Ferrari boss pitted against his mother in Agnelli inheritance drama

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Turin court hears latest battle over Agnelli fortune

Margherita Agnelli lines up against eldest children

Margherita contests her 1.2 billion euro settlement

By Emilio Parodi and Giulio Piovaccari

MILAN, May 19 (Reuters) -A court in Turin is set to rule in the coming weeks on an inheritance dispute dividing the Agnelli family, the founders of the Fiat car company and arguably the best known of Italy's business dynasties.

The case stems from the estate of Gianni Agnelli, the celebrated Fiat boss who was a symbol of Italy's post-war economic boom and died two decades ago.

It pits Agnelli's daughter Margherita, who inherited 1.2 billion euros ($1.3 billion), against three of her eight children including her eldest, John Elkann, the chairman of Ferrari RACE.MI and carmaker Stellantis STLAM.MI.

In the dispute that has riven one of Italy's elite families, Margherita is fighting to overturn agreements she signed after her father's death in order to eventually benefit her five children from a second marriage, sources close to her say.

Should the Turin court decide in her favour, Margherita, who is 67 and Gianni Agnelli's only surviving child, could stake a claim to half of her late mother's estate and a share in the Elkann family business.


The dispute has its origins in an inheritance deal known as the "Geneva pacts" that Margherita, an artist and philanthropist, signed in 2004 after the death of her father the previous year and agreed when Fiat was on the brink of bankruptcy.

Under the first pact, Margherita received property, works of art and other liquid assets from Gianni's estate and renounced any future influence in the Dicembre (December) company, a key part of the ownership structure of Exor, the Agnelli-family holding.

The pacts cemented John Elkann's position as Gianni Agnelli's chosen successor and effectively took his mother Margherita out of the equation.

John Elkann, 47, now leads Exor, which owns slices of prestigious businesses and brands including national newspapers and soccer club Juventus JUVE.MI .

The second pact covered what would happen to the estate of Margherita's mother Marella, who died only in 2019 aged 91.

Marella passed her Dicembre stake to three of her grandchildren, John, his brother Lapo and sister Ginevra, from Margherita's first marriage to journalist Alain Elkann.

Margherita wants the pacts to be rescinded to be able to give her children with second husband Serge De Pahlen, a Franco-Russian former Fiat executive, a share of their grandmother's estate, sources close to her say.

Margherita also argues that undeclared wealth belonging to her father was discovered after his death and that she is entitled to a share of this along with other family members.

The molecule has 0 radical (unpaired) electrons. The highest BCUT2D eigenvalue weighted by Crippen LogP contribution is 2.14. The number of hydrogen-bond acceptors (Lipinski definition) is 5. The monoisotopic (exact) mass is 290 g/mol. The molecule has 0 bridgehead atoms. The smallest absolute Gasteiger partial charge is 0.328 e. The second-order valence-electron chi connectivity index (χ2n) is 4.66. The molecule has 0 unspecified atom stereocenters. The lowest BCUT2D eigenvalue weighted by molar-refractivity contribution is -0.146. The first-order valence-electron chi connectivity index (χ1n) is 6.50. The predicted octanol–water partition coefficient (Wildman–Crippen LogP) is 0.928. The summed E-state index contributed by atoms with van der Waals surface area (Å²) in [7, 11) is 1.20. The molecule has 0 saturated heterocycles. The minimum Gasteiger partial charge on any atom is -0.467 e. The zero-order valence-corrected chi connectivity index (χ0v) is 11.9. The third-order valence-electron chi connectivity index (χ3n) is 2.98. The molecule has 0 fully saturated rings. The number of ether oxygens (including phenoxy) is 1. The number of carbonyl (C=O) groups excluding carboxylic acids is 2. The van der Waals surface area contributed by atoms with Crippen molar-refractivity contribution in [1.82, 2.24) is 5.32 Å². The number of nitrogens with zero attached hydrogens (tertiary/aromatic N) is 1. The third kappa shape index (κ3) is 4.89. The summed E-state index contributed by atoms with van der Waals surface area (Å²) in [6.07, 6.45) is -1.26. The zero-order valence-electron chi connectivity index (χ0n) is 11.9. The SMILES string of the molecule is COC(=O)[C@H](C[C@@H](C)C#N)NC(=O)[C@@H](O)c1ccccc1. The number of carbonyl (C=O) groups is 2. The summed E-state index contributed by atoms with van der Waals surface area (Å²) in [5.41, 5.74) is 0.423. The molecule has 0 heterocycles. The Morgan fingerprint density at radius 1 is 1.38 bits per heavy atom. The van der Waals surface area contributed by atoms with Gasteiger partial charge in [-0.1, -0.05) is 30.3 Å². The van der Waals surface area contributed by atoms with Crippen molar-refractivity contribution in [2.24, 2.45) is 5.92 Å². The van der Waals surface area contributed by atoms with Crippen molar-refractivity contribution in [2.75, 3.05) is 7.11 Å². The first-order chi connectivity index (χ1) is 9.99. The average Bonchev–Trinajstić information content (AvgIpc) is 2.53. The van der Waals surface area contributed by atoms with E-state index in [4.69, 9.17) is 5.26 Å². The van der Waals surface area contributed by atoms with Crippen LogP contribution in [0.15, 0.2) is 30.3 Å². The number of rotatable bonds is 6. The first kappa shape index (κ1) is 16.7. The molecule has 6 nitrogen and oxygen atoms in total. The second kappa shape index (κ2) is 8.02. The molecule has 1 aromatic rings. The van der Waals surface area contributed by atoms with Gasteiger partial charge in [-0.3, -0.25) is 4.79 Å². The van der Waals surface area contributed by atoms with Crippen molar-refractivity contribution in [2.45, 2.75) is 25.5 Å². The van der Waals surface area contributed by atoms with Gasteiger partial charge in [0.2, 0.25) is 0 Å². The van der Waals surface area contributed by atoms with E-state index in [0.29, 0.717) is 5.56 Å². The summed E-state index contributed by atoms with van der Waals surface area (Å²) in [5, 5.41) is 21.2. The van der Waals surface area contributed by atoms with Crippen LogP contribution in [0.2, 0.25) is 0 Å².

A source on Margherita's side dismissed suggestions that the initial settlement covered the possibility of additional hidden assets being found from Gianni Agnelli's estate.


Marella's death prompted the legal claim that is at the centre of the case that opened three years ago in Turin, the home of Fiat and traditional base for the Agnelli clan.

It is the latest in a series of court battles over the inheritance, spread between Switzerland and Italy over the past 15 years.

Margherita's lawyers in Turin argue that the "Geneva pacts" should be declared null and void because they were signed on the basis that Marella's residence was in Switzerland, which they dispute. Italian law prohibits such inheritance pacts.

Documents filed by Margherita's lawyers with the court of Turin, which have been reviewed by Reuters and include reports by private investigators, claim that from 2003 to 2019 Marella never spent more than four months a year in Switzerland and should not have qualified as a Swiss resident.

Sources close to the Elkann camp maintain that both the Swiss and the Italian authorities confirmed Marella Agnelli's status as a Swiss resident when she died in 2019 and also in 2004 when the inheritance agreement was signed.

The source on Margherita's side disputes that interpretation.


Following Marella's death, John Elkann has a 60% share of the Dicembre holding while brother Lapo and sister Ginevra each have 20%. Dicembre is at the heart of a web of companies spanning the vast Agnelli family investments.

It is the largest shareholder, with a 38% stake, in Giovanni Agnelli BV, which groups around 100 shareholders representing around 200 living descendants of original Fiat founder Giovanni Agnelli.

Giovanni Agnelli BV in turn has a 53% controlling stake in listed Exor, which owns stakes in Stellantis, Ferrari and Juventus.

The sources close to the Elkanns maintain there is no legal outcome that can reverse the transfer of the shares in Dicembre to the Elkanns. The claims of Margherita seek to obtain unwarranted further financial advantage, they say.

A verdict is due in Turin before the summer break but it might not be an end to an affair that has left Margherita estranged from her first three children.

The Italian judges have the option of suspending judgment pending a ruling from a Swiss court in a parallel case on the legality of the Geneva pacts.
($1 = 0.9084 euros)

Reporting by Emilio Parodi and Giulio Piovaccari
Writing by Keith Weir;Editing by Elaine Hardcastle


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